Being a successful physician requires a commitment to lifelong learning. That’s the firm conviction of vascular surgeon and housestaff alumnus W. Charles “Chip” Sternbergh III, M.D., H’95, who returned to the MCV Campus March 28 to present the Department of Surgery’s annual H. M. Lee Memorial Lecture.
Sternbergh believes continuing education is essential in all medical specialties, and particularly vascular surgery. “At least two-thirds of what I do now I never did in my training,” he says. “If I didn’t keep up my education, I’d be a dinosaur.”
Instead, he is professor and chief of vascular and endovascular surgery at Ochsner Medical Center in New Orleans. The invitation to guest lecture enabled him to contribute his own expertise to the education of tomorrow’s vascular surgeons in memory of Lee, under whom he trained for seven years during his general surgery residency.
“He was a master teacher, technician and surgeon — someone you’d like to emulate,” Sternbergh says. “And he really cared about the people he was helping to train.”
After Hyung Mo “H. M.” Lee’s death in 2013, his family, friends and colleagues made gifts in his memory to create the memorial lecture that bears his name. The focus of the annual lecture alternates between the Divisions of Transplant Surgery and Vascular Surgery.
Sternbergh credits his “superb” MCV Campus training with giving him the comfort and confidence to make sound clinical decisions while operating on critically ill patients.
Decision-making when treating vascular patients is rarely black and white, Sternbergh says, adding “Judgment plays a huge role.” About 80 percent of his patients don’t receive surgical intervention and, instead, are treated medically. His favorite pearl of wisdom for aspiring vascular surgeons? “You may make your living by operating, but you’ll make your reputation by not operating.”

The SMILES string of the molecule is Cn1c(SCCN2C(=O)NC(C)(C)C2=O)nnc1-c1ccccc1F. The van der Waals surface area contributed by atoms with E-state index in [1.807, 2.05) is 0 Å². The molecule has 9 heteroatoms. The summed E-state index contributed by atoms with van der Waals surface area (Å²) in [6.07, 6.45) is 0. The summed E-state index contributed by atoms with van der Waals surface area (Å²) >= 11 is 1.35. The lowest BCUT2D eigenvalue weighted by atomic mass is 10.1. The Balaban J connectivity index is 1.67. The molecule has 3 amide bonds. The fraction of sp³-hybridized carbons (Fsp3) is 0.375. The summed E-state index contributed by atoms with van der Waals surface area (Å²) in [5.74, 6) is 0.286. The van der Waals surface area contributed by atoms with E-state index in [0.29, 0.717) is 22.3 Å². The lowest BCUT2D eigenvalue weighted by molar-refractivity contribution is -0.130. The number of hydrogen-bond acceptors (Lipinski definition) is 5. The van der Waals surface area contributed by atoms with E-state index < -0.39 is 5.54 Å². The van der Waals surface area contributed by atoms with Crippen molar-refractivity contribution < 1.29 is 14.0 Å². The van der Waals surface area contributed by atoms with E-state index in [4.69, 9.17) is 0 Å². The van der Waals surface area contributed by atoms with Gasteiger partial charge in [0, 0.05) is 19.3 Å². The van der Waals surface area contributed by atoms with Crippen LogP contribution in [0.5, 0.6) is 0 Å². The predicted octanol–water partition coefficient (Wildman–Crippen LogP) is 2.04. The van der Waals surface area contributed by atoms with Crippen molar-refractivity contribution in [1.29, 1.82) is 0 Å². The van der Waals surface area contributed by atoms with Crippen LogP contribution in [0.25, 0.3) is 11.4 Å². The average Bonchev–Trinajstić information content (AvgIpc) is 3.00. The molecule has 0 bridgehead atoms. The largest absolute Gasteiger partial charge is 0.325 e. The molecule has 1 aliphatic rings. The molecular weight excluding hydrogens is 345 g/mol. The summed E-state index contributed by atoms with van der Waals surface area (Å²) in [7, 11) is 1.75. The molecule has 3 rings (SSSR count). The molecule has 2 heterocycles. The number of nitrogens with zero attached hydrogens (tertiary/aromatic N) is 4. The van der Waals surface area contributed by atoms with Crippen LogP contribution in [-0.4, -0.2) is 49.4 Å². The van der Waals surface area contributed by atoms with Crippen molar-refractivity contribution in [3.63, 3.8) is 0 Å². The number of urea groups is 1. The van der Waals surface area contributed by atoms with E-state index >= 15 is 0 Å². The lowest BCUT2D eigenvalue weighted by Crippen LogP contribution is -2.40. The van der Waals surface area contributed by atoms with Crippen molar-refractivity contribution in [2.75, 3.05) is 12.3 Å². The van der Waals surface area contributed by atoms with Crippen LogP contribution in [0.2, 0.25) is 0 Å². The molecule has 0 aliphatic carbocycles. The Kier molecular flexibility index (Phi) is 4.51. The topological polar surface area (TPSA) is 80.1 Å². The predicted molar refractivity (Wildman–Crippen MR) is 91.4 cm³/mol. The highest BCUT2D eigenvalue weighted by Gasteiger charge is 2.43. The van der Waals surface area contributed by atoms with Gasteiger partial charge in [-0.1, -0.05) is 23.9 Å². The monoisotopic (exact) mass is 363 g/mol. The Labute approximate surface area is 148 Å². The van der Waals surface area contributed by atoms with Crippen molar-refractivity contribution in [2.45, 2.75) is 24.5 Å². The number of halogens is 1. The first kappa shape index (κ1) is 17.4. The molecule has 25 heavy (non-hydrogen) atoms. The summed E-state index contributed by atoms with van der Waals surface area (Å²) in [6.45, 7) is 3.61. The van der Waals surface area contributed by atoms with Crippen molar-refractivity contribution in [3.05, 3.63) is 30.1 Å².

Sternbergh is nationally recognized as an expert on vascular disease and is the author of more than 100 scientific publications and book chapters on the subject. He wrote the leading textbook on the endovascular treatment of abdominal and thoracic aortic aneurysms and is regarded as a pioneer in minimally invasive intervention for hepatic artery stenosis during liver transplantation, his topic for the H. M. Lee lecture.
Mark Levy, M.D., chair of the Division of Vascular Surgery, lauded Sternbergh’s lecture and how it engaged his audience. “I don’t know when I last saw so many questions at the end of Grand Rounds.”
The minimally invasive interventions to treat stenosis that Sternbergh spoke about in the lecture can be unforgiving and difficult, experts agree. Nevertheless, Sternbergh’s experience with the procedures has enabled him to develop a reliably safe algorithm so he can now remedy such stenosis with relatively low risk.
In 1996, Sternbergh joined Ochsner, home to the busiest liver transplant program in the country and where he has performed 150 interventions for hepatic artery stenosis — the largest amount at a single center in the world.
Vascular surgeon Clayton Brinster, M.D., has worked with Sternbergh at Ochsner since 2015 and calls him “one of the best mentors I’ve ever had.” In addition to helping Brinster refine his technical operating skills and leadership abilities, Sternbergh has provided him with “advice and countenance without judgment,” which can be challenging in a high-stress field, Brinster says. “He’s been a real asset to my personal development as a surgeon.”
By Beth Shamaiengar